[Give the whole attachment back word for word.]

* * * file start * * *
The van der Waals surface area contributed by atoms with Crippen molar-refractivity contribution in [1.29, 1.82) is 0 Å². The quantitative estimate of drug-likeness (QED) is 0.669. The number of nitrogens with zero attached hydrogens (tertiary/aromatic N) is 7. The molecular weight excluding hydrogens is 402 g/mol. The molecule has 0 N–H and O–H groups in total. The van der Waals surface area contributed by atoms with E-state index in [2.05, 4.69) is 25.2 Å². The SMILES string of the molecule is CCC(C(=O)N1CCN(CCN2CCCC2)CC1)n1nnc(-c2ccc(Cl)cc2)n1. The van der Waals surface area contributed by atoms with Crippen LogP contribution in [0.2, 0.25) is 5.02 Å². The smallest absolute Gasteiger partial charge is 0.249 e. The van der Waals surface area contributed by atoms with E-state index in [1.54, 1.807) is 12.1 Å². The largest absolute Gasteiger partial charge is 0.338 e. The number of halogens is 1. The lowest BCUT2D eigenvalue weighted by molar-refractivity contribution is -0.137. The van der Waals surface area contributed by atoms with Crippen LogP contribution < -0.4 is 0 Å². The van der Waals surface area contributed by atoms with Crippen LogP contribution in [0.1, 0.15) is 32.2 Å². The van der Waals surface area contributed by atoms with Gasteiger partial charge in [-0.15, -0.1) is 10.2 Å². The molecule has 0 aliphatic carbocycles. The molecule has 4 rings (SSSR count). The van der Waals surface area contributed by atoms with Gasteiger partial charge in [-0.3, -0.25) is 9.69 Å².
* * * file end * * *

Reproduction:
The van der Waals surface area contributed by atoms with Crippen molar-refractivity contribution in [1.29, 1.82) is 0 Å². The quantitative estimate of drug-likeness (QED) is 0.669. The number of nitrogens with zero attached hydrogens (tertiary/aromatic N) is 7. The molecular weight excluding hydrogens is 402 g/mol. The molecule has 0 N–H and O–H groups in total. The van der Waals surface area contributed by atoms with E-state index in [2.05, 4.69) is 25.2 Å². The SMILES string of the molecule is CCC(C(=O)N1CCN(CCN2CCCC2)CC1)n1nnc(-c2ccc(Cl)cc2)n1. The van der Waals surface area contributed by atoms with Crippen LogP contribution in [0.2, 0.25) is 5.02 Å². The smallest absolute Gasteiger partial charge is 0.249 e. The van der Waals surface area contributed by atoms with E-state index in [1.54, 1.807) is 12.1 Å². The largest absolute Gasteiger partial charge is 0.338 e. The number of halogens is 1. The lowest BCUT2D eigenvalue weighted by molar-refractivity contribution is -0.137. The van der Waals surface area contributed by atoms with Crippen LogP contribution < -0.4 is 0 Å². The van der Waals surface area contributed by atoms with Crippen LogP contribution in [0.1, 0.15) is 32.2 Å². The van der Waals surface area contributed by atoms with Gasteiger partial charge in [-0.15, -0.1) is 10.2 Å². The molecule has 0 aliphatic carbocycles. The molecule has 4 rings (SSSR count). The van der Waals surface area contributed by atoms with Gasteiger partial charge in [-0.3, -0.25) is 9.69 Å².